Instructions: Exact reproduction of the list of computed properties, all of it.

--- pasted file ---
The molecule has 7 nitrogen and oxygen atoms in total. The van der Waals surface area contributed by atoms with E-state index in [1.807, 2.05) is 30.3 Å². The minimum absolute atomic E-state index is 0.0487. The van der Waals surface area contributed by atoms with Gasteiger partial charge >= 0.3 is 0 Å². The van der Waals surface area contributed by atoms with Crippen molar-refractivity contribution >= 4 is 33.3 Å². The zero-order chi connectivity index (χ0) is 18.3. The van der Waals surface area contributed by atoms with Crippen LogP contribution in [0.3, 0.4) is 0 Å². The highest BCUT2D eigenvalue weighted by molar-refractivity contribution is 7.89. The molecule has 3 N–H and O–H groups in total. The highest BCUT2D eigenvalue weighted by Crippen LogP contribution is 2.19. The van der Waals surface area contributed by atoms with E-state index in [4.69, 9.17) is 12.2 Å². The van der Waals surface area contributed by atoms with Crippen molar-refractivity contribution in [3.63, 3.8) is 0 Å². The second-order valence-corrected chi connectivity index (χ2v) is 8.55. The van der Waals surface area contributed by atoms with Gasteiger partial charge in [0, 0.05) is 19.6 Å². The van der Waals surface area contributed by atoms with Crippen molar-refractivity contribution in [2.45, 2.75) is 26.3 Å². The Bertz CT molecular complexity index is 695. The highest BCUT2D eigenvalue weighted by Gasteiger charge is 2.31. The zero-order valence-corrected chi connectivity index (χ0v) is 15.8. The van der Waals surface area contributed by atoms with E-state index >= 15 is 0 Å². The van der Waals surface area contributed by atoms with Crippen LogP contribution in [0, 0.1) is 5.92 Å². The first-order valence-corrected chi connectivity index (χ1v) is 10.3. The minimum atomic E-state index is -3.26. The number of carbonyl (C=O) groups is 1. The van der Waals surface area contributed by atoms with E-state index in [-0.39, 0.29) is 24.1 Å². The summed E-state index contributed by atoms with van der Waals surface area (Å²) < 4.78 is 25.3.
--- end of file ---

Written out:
The molecule has 7 nitrogen and oxygen atoms in total. The van der Waals surface area contributed by atoms with E-state index in [1.807, 2.05) is 30.3 Å². The minimum absolute atomic E-state index is 0.0487. The van der Waals surface area contributed by atoms with Gasteiger partial charge >= 0.3 is 0 Å². The van der Waals surface area contributed by atoms with Crippen molar-refractivity contribution >= 4 is 33.3 Å². The zero-order chi connectivity index (χ0) is 18.3. The van der Waals surface area contributed by atoms with Crippen LogP contribution in [0.3, 0.4) is 0 Å². The highest BCUT2D eigenvalue weighted by molar-refractivity contribution is 7.89. The molecule has 3 N–H and O–H groups in total. The highest BCUT2D eigenvalue weighted by Crippen LogP contribution is 2.19. The van der Waals surface area contributed by atoms with E-state index in [4.69, 9.17) is 12.2 Å². The van der Waals surface area contributed by atoms with Crippen molar-refractivity contribution in [3.63, 3.8) is 0 Å². The second-order valence-corrected chi connectivity index (χ2v) is 8.55. The van der Waals surface area contributed by atoms with Gasteiger partial charge in [0, 0.05) is 19.6 Å². The van der Waals surface area contributed by atoms with Crippen molar-refractivity contribution in [2.45, 2.75) is 26.3 Å². The Bertz CT molecular complexity index is 695. The highest BCUT2D eigenvalue weighted by Gasteiger charge is 2.31. The zero-order valence-corrected chi connectivity index (χ0v) is 15.8. The van der Waals surface area contributed by atoms with E-state index >= 15 is 0 Å². The van der Waals surface area contributed by atoms with Crippen LogP contribution in [0, 0.1) is 5.92 Å². The first-order valence-corrected chi connectivity index (χ1v) is 10.3. The minimum atomic E-state index is -3.26. The number of carbonyl (C=O) groups is 1. The van der Waals surface area contributed by atoms with E-state index in [-0.39, 0.29) is 24.1 Å². The summed E-state index contributed by atoms with van der Waals surface area (Å²) < 4.78 is 25.3.